Why would you rely on your lender for legal advice? After all, you can't expect them to tell you something that isn't in their interest. The person you spoke with for advice probably isn't anything more than a paralegal with a high school diploma, if that, and isn't qualified to advise you.
For legal advice & how to address this situation in your Chapter 13, retain an experienced attorney with experience to help you solve your financial problems.
Hope this perspective helps!
You can use the chapter 13 to cure the default in payments on the car. You do not have to be current on the car to keep it when you file the 13. Depending on how long ago you bought the car you may be able to only pay back what the car is worth. Also you may be able to reduce the interest rate on the loan. You should talk to a bankruptcy attorney and discuss the details of your case.
The answer above is for general information purposes only. You should talk to an attorney to determine your specific legal rights.
Be sure your attorney knows the status of your loan payments before drafting your chapter 13 plan. The payment(s) you are behind can be included in your plan to help you get caught up. You will have to find a way to STAY caught up once your bankruptcy case has been files.
A Chapter 13 case provides an opportunity to formulate a living expense budget and use any remaining funds to repay any missed payments through a Plan of repayment. Also, in Chapter 13 a motion can be filed to reduce the interest rate on the contract down to the national prime rate of interest, which at present is 3.25%, plus an additional 1% to 3%, so perhaps the debt can be restructured at a lower interest rate which might reduce your payment amount. In addition, the term of the loan could be extended over as long as an additional 5 years, and that, too, could reduce your payment amount. Reduction of interest rate and extension of term can be done regardless of when you purchased the car. Finally, if you purchased the car more than 910 days -- that's two and one-half years -- before the date you file the Chapter 13 case, then the Court may also reduce the amount of the debt down to the value of the car, if, say, you owe $8,000.00 but the car is worth $2,500.00, then the debt to be repaid could be reduced to $2,500.00 and coupled with a reduction of interest rate and extension of term, your car payment could be significantly reduced. You do not have to be current on the car payments at the time the Chapter 13 case is filed, however, it is generally best to continue to make the contractually-agreed car payment after you file the Chapter 13 case until such time as the Court ahs entered an Order reducing the car payment. Sometimes, the Chapter 13 trustee will ask that this reduced car payment be paid to the Chapter 13 trustee under a plan -- rather than directly to the car lender -- on the premise that you have used Chapter 13 to affect the amount of the payment (however, I prefer that my clients make the payment to the lender because that assists the client in "getting back on the path" to financial recovery by taking responsibility for their obligations..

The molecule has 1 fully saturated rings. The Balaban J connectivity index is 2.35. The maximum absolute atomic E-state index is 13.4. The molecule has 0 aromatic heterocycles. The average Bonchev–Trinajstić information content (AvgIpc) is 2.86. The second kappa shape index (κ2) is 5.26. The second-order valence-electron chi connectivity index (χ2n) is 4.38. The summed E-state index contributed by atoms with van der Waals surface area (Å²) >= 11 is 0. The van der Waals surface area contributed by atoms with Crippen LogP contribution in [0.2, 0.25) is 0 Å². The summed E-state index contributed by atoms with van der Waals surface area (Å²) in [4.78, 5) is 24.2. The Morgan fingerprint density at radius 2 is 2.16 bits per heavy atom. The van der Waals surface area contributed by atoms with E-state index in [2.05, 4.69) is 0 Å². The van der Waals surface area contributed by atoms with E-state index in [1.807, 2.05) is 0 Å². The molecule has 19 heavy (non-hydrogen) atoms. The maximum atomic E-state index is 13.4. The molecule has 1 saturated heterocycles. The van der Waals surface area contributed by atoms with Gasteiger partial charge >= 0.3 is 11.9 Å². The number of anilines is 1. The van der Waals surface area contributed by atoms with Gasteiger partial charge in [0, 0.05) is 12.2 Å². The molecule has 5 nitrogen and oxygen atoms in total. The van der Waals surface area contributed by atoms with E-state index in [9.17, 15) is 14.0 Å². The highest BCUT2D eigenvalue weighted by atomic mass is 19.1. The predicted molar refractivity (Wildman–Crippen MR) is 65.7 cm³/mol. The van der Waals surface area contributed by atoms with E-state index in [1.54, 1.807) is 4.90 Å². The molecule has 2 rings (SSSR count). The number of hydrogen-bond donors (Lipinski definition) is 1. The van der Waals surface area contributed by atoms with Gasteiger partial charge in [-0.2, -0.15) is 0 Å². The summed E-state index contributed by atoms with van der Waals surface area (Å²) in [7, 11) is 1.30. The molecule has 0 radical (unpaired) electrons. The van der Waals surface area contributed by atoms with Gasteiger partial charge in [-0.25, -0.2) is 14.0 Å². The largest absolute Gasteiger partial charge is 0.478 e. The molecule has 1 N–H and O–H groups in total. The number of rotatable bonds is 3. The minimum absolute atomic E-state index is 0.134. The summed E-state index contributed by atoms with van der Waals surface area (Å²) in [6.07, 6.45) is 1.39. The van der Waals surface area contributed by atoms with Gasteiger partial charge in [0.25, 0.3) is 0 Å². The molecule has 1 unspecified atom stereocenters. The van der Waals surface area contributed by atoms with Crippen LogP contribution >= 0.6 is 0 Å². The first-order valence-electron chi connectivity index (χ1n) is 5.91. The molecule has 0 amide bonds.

No Attorney-Client Relationship
This response is not legal advice and does not create an attorney-client relationship between you and my office. I am not your attorney and you are not my client. You cannot rely on my response to your question. This response is intended only for general informational purposes and should be used only as a starting point for addressing your legal issues.
If you haven't filed a chapter 13 yet, you ought to reconsider whether it is in your best interests to file a chapter 13 or a chapter 7 case. If you "don't have the money right now," in terms of filing a chapter 7, then it may difficult for you to sustain the required plan payments over the life of the chapter 13 plan. (In fact, statistically only about 40% of the people who file chapter 13 cases successfully complete their plans!)
It is true that in most cases you have to be current in your payments before a lender will let you reaffirm a debt in chapter 7. But if you have a car that is worth significantly less than what you owe, you may also have the ability to "redeem" the vehicle for fair market value. To "redeem" the collateral, you must make a lump-sum payment equal to what the car is currently worth. Then the bank must release its lien and you will own the car free and clear.
Lucky for you, there are actually some companies out there, such as 722 Redemption, who will make redemption loans to debtors in chapter 7 bankruptcy. They are usually high-interest, short-term loans, but since you're presumably paying a lot less on the loan balance, your car payment can actually go down and you could actually own it much quicker. This is not an option for everybody, but in the right circumstances, it can solve a very specific problem without subjecting you to prolonged court supervision.
The other thought is that if the car loan is the only thing pushing you toward chapter 13, you might want to consider letting the car go in a chapter 7 case (or replacing it with another car before the bankruptcy filing).
All of these issues should be discussed thoroughly with an experienced bankruptcy practitioner in your area.
If you found my answer useful, please check it as "helpful" here on Avvo. Answers to questions on Avvo are for general informational purposes only. Proper preparation of a bankruptcy case involves many factors and variables, and may lead to a different answer than that given here when all the facts are taken into consideration. The fact that a general question was answered on Avvo does not establish an attorney-client relationship; that only happens when both you and I sign a formal contract and a retainer is paid and collected